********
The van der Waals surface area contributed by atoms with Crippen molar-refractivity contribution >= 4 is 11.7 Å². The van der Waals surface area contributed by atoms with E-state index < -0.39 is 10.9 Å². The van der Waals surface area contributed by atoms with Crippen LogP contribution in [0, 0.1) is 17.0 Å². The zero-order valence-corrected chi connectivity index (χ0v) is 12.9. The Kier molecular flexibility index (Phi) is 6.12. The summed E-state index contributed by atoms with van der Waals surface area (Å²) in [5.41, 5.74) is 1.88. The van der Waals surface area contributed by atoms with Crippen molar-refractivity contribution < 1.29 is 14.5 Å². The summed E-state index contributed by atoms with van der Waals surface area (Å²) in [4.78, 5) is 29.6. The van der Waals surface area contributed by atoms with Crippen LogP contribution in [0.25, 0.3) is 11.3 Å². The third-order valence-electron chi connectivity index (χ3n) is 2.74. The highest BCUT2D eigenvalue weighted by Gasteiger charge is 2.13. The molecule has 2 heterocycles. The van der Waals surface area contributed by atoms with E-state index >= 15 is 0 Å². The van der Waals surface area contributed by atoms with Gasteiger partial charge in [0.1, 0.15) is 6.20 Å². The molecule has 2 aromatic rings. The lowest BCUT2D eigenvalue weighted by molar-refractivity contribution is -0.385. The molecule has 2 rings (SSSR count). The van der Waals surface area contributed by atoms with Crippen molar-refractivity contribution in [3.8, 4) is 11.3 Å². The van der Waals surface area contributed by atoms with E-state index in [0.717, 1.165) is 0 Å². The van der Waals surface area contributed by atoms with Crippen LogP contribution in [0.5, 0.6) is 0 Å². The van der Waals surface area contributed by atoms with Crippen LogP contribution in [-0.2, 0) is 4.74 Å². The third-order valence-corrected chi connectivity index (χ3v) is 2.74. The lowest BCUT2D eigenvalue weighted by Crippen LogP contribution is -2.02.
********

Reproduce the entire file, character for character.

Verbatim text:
The van der Waals surface area contributed by atoms with Crippen molar-refractivity contribution >= 4 is 11.7 Å². The van der Waals surface area contributed by atoms with E-state index < -0.39 is 10.9 Å². The van der Waals surface area contributed by atoms with Crippen LogP contribution in [0, 0.1) is 17.0 Å². The zero-order valence-corrected chi connectivity index (χ0v) is 12.9. The Kier molecular flexibility index (Phi) is 6.12. The summed E-state index contributed by atoms with van der Waals surface area (Å²) in [5.41, 5.74) is 1.88. The van der Waals surface area contributed by atoms with Crippen molar-refractivity contribution < 1.29 is 14.5 Å². The summed E-state index contributed by atoms with van der Waals surface area (Å²) in [4.78, 5) is 29.6. The van der Waals surface area contributed by atoms with Crippen LogP contribution in [0.25, 0.3) is 11.3 Å². The third-order valence-electron chi connectivity index (χ3n) is 2.74. The highest BCUT2D eigenvalue weighted by Gasteiger charge is 2.13. The molecule has 2 heterocycles. The van der Waals surface area contributed by atoms with E-state index >= 15 is 0 Å². The van der Waals surface area contributed by atoms with Gasteiger partial charge in [0.1, 0.15) is 6.20 Å². The molecule has 2 aromatic rings. The lowest BCUT2D eigenvalue weighted by molar-refractivity contribution is -0.385. The molecule has 2 rings (SSSR count). The van der Waals surface area contributed by atoms with Crippen molar-refractivity contribution in [3.8, 4) is 11.3 Å². The van der Waals surface area contributed by atoms with E-state index in [0.717, 1.165) is 0 Å². The van der Waals surface area contributed by atoms with Crippen LogP contribution in [0.5, 0.6) is 0 Å². The van der Waals surface area contributed by atoms with Crippen LogP contribution in [-0.2, 0) is 4.74 Å². The third-order valence-corrected chi connectivity index (χ3v) is 2.74. The lowest BCUT2D eigenvalue weighted by Crippen LogP contribution is -2.02.